Q: I've read a lot about the benefits of DRIP investing, but is it ever a bad idea to enroll stocks in a DRIP?
Generally speaking, enrolling your stocks in a dividend reinvestment plan, or DRIP, is a good move.
Dividend reinvestment offers some big benefits. DRIPs allow you to buy fractional shares, so your entire dividend is put to work. You typically don't pay any commissions for reinvesting your dividends. Plus, making the process automatic sets you up for maintenance-free compound returns.
However, there are some situations where dividend reinvestment might not make sense. Here are two of the most common.
The first is if you want the freedom to choose where your dividends are reinvested. When you're enrolled in a DRIP, your dividends are automatically used to buy more of the same stock, no matter how cheap or expensive it is. On the other hand, if you choose to receive all of your dividends in cash, you can use the entire amount to invest in whichever stock you feel is the best value at the time.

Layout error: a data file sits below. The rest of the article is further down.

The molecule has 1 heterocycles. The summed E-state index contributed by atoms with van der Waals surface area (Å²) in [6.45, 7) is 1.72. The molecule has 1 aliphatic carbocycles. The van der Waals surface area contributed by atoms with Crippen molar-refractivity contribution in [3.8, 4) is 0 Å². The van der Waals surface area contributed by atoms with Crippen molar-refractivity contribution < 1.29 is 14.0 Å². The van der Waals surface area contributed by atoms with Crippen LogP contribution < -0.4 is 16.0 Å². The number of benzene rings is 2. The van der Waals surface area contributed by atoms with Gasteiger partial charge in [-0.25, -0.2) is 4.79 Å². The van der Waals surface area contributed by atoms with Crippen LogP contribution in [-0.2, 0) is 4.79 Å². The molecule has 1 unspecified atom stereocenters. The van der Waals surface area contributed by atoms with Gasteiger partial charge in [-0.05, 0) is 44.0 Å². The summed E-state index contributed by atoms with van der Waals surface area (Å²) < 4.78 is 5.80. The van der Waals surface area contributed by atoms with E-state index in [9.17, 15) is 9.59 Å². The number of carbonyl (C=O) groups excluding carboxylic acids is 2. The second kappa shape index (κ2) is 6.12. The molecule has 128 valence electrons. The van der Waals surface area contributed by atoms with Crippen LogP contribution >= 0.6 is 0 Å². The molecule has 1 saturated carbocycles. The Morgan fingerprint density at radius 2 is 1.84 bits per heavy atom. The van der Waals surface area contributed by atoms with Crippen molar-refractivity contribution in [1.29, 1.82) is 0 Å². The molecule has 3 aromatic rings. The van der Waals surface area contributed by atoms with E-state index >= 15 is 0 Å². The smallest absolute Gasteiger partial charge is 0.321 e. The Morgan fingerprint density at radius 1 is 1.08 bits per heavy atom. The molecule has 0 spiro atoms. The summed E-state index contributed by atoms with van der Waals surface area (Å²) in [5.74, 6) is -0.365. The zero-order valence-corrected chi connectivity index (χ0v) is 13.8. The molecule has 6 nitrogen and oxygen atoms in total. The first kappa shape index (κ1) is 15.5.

The second is for tax purposes. If you own dividend stocks in a standard taxable brokerage account, your dividends are considered taxable income, even if you reinvest them. In other words, if you receive $1,000 in dividends and reinvest them, you'll still owe dividend taxes on that $1,000 of income even though you never actually received the cash. If you're worried about excess tax liability at the end of the year, it could be a smart idea to receive dividends in cash.
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